Songs With Alternate Tunings


Different Tuning For Each Song!!

At some point in time you will be wanting to explore the possibilities of Alternate Tunings.
This will open up a whole new frontier for you where the possibilities are are almost endless.

Some of the guitar players of yesteryear simply used Open Tunings to work around the Standard Tuning.

And just like then, todays guitarist still use these tunings in all styles of music. Lets see what you could be missing!

It is not my intention of teaching you how to use these tunings here only to show you some of the songs that incorporate those tunings. And to tell you what tuning their in so you can start to learn them accordingly.

As I’ve stated before I’m not a teacher and I wouldn’t want to teach you some bad habits that will be hard to break later on. But I’ll have some recommendations to help you with that.

First Lets Tune Up!

This post isn’t going to take long at all. So get you something to drink and a piece of paper to write on maybe unless you have a good memory. I’m going to give you some songs you might have heard before maybe then again maybe not. But either way most you’ll recognize from the start.

Okay for the reference point lets start with the Standard 440 Tuning of your guitar.
If your not sure what that is and how to do this, I suggest you get back to your teacher and ask.
In any case if your ear is not trained to hear these notes then your going to need an electronic tuner to tune them strings according to the description below.


A tuner to help with those Alternate Tunings

  • 1st string is the high E string, thats what you tune it to. Heres what it looks like for us: 1=E
  • 2nd string up is the B string, thats what you tune it to. Heres what it looks like for us: 2=B
  • 3rd string up is the G string, thats what you tune it to. Heres what it looks like for us: 3=G
  • 4th string up is the D string, thats what you tune it to. Heres what it looks like for us: 4=D
  • 5th string up is the A string, thats what you tune it to. Heres what it looks like for us: 5=A
  • 6th string up is the Low E string, thats what you tune it to. Heres what it looks like for us: 6=E

Thats Standard Tuning
6=E, 5=A, 4=D, 3=G, 2=B, 1=E


Find Out What Tuning You Need


Different tunings! Get help

Before we get started just to let you know that you won’t be able to play the normal chord voicing you’ve been use to playing with most of these tunings.

With a little picking around and trial and error you’ll eventually pick the chords out.

Or you can ask a friend to help if they know how. Or still the best and fastest way is to ask your teacher to help you.

You can also find some added help with these tunings within the community at Acoustic Guitar.



Kid Rock and Zac Brown playing guitar on stage

Songs You Might Have Heard

Drop D Tuning
6= Lower one whole step to D, 5=A, 4=D, 3=G, 2=B, 1=E

  • Dear Prudence – The Beatles
  • Buddys Grove – Buddy Guy
  • Loving Cup – The Rolling Stones

Related Tuning to Open D is: D-A-D-G-A-D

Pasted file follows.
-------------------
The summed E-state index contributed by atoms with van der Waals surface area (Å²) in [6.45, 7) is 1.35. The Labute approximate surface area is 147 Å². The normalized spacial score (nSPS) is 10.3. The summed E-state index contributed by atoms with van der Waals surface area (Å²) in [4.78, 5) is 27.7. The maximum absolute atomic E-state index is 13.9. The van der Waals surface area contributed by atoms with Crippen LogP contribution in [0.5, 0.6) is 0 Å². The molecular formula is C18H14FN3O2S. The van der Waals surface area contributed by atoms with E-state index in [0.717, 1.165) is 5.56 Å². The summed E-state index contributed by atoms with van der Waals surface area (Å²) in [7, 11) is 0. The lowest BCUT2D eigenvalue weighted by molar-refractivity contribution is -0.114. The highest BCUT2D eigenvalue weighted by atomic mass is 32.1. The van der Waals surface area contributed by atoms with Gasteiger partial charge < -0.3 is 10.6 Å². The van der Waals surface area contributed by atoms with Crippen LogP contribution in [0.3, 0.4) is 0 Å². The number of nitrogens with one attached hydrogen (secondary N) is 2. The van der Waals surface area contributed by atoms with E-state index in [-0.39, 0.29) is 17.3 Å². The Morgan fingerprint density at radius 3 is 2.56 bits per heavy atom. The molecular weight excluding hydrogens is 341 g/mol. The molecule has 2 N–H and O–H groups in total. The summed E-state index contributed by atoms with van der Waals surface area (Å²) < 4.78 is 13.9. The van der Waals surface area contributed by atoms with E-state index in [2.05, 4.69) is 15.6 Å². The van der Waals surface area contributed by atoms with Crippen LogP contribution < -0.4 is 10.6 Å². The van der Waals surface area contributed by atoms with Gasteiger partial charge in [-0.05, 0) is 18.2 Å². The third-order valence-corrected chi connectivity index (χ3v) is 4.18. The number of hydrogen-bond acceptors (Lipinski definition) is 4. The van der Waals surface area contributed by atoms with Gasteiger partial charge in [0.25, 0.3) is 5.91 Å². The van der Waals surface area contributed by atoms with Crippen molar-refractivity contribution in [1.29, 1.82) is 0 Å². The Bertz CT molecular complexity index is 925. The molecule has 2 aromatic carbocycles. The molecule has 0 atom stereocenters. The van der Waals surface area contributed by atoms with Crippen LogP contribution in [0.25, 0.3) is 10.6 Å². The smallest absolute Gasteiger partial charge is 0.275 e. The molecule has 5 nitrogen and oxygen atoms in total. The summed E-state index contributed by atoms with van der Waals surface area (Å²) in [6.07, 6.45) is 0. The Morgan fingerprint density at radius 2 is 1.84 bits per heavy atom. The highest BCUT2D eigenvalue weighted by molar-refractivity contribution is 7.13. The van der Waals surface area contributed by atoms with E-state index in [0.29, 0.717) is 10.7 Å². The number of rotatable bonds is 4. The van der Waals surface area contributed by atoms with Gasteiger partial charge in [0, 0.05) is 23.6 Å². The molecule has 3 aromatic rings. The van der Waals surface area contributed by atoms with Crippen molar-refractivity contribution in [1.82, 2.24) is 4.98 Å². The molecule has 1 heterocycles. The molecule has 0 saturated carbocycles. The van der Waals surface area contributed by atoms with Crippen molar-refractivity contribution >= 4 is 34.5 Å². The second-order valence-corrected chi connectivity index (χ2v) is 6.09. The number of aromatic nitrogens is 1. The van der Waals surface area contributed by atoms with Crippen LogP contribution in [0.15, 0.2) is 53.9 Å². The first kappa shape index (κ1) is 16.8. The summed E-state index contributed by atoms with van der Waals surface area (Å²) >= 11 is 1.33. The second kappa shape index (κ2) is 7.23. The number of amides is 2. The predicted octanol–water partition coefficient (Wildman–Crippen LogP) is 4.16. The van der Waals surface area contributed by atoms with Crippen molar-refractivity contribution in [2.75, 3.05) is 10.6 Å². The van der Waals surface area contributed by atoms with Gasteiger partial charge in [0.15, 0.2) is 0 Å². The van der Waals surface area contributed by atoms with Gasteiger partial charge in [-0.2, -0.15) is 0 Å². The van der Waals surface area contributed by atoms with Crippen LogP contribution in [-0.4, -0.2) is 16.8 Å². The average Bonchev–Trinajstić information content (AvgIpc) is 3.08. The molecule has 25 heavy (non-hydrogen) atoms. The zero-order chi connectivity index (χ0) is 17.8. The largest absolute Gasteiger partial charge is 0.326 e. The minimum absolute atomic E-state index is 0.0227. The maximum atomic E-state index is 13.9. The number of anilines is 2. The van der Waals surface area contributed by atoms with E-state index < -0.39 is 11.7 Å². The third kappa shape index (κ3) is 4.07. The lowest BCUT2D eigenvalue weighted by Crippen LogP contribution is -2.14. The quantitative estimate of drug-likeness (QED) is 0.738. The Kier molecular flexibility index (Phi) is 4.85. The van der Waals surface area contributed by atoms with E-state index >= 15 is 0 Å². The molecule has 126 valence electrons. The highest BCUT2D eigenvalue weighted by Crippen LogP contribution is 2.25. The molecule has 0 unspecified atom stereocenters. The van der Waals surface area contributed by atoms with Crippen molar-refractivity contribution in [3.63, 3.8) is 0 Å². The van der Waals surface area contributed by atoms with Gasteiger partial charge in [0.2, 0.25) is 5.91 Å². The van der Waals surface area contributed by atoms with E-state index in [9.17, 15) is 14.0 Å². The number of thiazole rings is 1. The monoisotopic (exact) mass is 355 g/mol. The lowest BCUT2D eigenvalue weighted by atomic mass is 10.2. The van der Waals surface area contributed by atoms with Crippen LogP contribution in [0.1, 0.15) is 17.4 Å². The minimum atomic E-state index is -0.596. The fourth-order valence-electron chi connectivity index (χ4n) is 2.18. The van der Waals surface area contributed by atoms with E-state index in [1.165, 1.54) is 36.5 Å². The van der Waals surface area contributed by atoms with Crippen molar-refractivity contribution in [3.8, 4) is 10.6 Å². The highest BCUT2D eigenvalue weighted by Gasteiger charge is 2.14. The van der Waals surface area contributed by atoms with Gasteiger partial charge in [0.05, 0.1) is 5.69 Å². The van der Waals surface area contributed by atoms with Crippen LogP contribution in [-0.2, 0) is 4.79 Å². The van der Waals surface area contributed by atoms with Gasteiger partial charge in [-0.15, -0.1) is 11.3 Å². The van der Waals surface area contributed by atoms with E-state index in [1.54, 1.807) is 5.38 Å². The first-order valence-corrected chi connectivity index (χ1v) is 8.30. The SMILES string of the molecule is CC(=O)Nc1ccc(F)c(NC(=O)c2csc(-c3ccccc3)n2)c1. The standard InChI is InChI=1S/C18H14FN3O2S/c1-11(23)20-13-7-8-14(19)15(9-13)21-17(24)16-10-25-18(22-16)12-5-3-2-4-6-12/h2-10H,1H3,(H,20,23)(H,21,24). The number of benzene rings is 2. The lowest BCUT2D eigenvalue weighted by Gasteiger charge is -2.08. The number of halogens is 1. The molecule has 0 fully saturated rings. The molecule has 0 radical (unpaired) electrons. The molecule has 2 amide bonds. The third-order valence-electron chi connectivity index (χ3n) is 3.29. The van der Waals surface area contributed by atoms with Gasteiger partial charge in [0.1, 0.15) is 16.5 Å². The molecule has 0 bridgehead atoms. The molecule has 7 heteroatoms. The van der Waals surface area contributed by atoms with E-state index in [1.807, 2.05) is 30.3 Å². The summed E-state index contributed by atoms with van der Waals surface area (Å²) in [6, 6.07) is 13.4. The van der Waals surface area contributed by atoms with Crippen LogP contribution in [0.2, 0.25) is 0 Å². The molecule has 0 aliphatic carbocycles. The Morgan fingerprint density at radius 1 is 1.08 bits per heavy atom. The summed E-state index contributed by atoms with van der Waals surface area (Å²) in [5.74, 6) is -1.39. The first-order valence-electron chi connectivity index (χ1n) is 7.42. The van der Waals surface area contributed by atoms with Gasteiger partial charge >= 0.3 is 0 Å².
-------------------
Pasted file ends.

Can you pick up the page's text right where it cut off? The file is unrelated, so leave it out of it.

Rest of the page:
6= Lower whole step to D, 5=A, 4=D, 3=G, 2= Lower whole step to A, 1= Lower whole step to D

  • Kashmir – Led Zeppelin
  • She Moves Through The Fair – Davey Graham (who greatly influenced Jimmy Page)

Another Related Tuning to Open D is: Open E
6= E, 5=Raise one whole step to B, 4= Raise one whole step to E,
3= Raise 1/2 step to G sharp, 2=B, 1=E

  • Little Martha – Allman Brothers
  • Shattered – The Rolling Stones

Kashmir – Led Zeppelin


This is but a very small sample of some of these tunings that are used. And as you can hear they do add that certain texture to the over all sound of the music. Its always fun trying these different tunings. And if the song your working on calls for it, at least you’ll know a few of them.

There are many styles of music in which Songs With Alternate Tunings are written and performed. So to help speed up your learning curve its always best to Find a Renowned Teacher to Learn From.

Do you have a Favorite Tuning?
Leave me a comment and if you have a question put that in the comments
Sharing is Caring so Share it with a friend.





22 thoughts on “Songs With Alternate Tunings

  1. Donna

    Great article on tuning, and I love the header picture, superb. I have shared this with my daughter, my grandson is learning guitar so they will find some useful info here.

    1. Markus Post author

      Hey Donna its good to see that you have young and may I say up and coming musicians in the family.
      Alternate tunings will come in handy at some point in their learning. The trick is to find the right teacher to learn from.
      Glad to see that you stopped in come back with the students some time as I’ll have plenty for them here.

      Thanks 🙂

  2. theresa r

    Hi, I love your website and you deliver everytime great information for guitar lovers, my dad would love this article, he has played the guitar for as long as I can remember.

    1. Markus Post author

      Welcome back Theresa, its good to see you stopped by. Get that dad of yours over here!
      I look forward to talking guitars and music with him. And I’m sure he likes to play with some of these Alternate Tunings.
      Talk to you the next time you stop in.

      Thanks 🙂

  3. william bannar

    Love your post, very educational about tunnings! I actually learned quite a lot about it. Thank you and great job!

    1. Markus Post author

      Thank you William, I’m glad you liked it. There are a plethora of tunings to draw from all with a very distinct sound.
      Wished I could have covered more of them. Maybe the next time though. Thanks for stopping by come back and see us again.

      Thanks 🙂

    1. Markus Post author

      Hello Misty glad to see you. I take it that your son and brother are both musicians? Let them know to come give us a look at.
      We’ll have plenty of guitars, lessons and discussions about music in general coming up. Talk to you soon.